Twist Architecture & Design, Inc. v. Board of Architect Examiners

Summarized by:

  • Court: Oregon Court of Appeals
  • Area(s) of Law: Administrative Law
  • Date Filed: 02-24-2016
  • Case #: A152929
  • Judge(s)/Court Below: Sercombe, P.J. for the Court; Hadlock; & Tookey
  • Full Text Opinion

Oregon Board of Architect Examiners erred when it: categorized Twist’s preparation of feasibility studies as the “practice of architecture”, determined that Twist violated ORS 671.020 when it used its logos on its feasibility studies, and determined that Twist violated ORS 671.020 and OAR 806-010-0037(7) when it used the phrase “Licensed in the State of Oregon (Pending).” The Board did not err when it modified the ALJ’s findings of fact, or when it determined that Twist violated the statute by advertising Oregon architectural projects on its website. Reversed and Remanded.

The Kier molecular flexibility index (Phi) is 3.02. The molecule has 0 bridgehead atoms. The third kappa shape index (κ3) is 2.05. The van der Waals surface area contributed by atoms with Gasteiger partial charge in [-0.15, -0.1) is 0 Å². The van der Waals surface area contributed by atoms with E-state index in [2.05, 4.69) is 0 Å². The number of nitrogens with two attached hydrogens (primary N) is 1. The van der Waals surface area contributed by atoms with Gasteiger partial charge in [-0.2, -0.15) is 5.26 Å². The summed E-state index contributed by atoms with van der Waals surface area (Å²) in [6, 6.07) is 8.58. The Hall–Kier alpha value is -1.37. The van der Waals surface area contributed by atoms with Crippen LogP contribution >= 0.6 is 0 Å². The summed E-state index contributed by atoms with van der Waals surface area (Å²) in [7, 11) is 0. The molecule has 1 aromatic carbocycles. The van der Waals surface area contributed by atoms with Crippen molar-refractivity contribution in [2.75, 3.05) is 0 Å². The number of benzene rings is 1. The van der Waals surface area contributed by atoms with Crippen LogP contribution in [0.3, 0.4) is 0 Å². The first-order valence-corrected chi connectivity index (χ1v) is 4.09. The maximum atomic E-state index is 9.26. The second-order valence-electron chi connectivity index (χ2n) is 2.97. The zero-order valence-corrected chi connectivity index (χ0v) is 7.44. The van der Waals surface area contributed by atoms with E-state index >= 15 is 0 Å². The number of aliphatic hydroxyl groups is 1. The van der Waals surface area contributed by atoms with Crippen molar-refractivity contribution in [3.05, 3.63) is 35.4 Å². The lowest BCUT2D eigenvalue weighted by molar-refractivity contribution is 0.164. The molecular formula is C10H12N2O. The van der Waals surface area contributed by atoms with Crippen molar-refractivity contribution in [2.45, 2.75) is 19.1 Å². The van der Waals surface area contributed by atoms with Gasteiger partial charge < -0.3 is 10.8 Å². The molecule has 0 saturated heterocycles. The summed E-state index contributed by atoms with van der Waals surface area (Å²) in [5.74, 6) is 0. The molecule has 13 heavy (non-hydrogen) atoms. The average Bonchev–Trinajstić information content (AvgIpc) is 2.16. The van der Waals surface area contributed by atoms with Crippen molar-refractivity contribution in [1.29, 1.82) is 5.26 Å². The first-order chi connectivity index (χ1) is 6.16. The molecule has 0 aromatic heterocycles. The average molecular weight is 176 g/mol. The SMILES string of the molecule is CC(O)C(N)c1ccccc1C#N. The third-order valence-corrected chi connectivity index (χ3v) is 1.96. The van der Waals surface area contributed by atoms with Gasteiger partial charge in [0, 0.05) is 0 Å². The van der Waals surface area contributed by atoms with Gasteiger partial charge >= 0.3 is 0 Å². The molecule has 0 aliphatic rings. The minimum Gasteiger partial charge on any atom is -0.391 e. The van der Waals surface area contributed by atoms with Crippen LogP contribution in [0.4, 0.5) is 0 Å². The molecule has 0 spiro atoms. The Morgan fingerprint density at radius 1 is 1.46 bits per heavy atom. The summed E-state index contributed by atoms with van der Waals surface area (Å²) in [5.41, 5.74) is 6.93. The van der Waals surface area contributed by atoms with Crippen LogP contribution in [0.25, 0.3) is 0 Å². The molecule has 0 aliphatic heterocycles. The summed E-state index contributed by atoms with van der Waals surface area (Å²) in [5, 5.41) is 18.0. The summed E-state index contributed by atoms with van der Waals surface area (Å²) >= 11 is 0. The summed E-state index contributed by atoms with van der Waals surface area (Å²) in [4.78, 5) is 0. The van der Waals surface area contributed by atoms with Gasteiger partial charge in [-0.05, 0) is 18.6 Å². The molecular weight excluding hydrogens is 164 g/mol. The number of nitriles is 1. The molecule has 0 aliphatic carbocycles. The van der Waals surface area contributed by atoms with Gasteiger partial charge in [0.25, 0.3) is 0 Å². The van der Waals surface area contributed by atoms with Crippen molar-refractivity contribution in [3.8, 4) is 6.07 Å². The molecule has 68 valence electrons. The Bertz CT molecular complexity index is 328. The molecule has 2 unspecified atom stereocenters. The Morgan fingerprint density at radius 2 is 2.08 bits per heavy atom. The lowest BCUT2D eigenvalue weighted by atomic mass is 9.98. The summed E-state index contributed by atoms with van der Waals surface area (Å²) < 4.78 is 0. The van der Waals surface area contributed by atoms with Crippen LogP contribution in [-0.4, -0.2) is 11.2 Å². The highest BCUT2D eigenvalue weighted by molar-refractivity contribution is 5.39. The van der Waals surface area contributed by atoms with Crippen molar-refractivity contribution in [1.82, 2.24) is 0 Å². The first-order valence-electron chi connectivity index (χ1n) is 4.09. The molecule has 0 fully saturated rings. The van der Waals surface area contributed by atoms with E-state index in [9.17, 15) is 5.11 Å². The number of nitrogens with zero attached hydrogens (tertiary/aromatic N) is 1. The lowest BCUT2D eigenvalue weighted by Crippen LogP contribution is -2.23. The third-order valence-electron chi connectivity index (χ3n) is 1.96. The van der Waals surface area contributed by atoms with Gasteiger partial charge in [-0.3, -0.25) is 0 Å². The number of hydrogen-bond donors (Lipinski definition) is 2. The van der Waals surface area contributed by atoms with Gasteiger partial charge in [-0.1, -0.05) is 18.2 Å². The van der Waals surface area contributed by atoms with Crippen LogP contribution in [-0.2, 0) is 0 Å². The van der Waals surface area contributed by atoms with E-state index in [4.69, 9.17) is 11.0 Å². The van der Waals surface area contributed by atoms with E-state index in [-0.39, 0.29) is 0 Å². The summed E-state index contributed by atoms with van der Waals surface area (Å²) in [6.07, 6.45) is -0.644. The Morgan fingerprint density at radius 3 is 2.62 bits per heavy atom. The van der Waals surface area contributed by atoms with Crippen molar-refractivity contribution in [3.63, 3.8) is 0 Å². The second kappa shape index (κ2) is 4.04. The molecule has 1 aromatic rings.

The Oregon Board of Architect Examiners found that Twist Architecture & Design, Inc. violated ORS 671.020 (prohibiting usage of the title "architect" and indications of practice of architecture by unlicensed individuals) and OAR 806-010-0037(7) (permitting only licensed individuals to use the title “Architect”). Twist appealed. The Court determined that both provisions apply only if the architect is found to have held himself out as an Oregon architect or as being engaged in the practice of architecture specifically in Oregon. The Court held that the Board erred in finding that Twist’s production of feasibility studies was the practice of architecture for the purposes of the statute, because the studies were not created in contemplation of obtaining permits and constructing buildings, but rather in order to determine the feasibility of the projects. The Board also erred in determining that Twist’s use of its logos on the feasibility studies violated the statute and rule, because the logo did not indicate that Twist was actually practicing architecture in Oregon. Finally, the Board erred in finding that Twists’ use of the phrase “Licensed in the State of Oregon (Pending)" violated the rule because stating that a license is pending does not indicate that it is imminent. The Court held that the Board did not err in reversing the ALJ's finding of fact that the feasibility studies contained no walls and roofs, as the Court independently found that the feasibility studies did contain walls and roofs. Finally, the Court held that the Board did not err in finding that Twist violated the statute by advertising Oregon architectural projects on its website. Reversed and Remanded.

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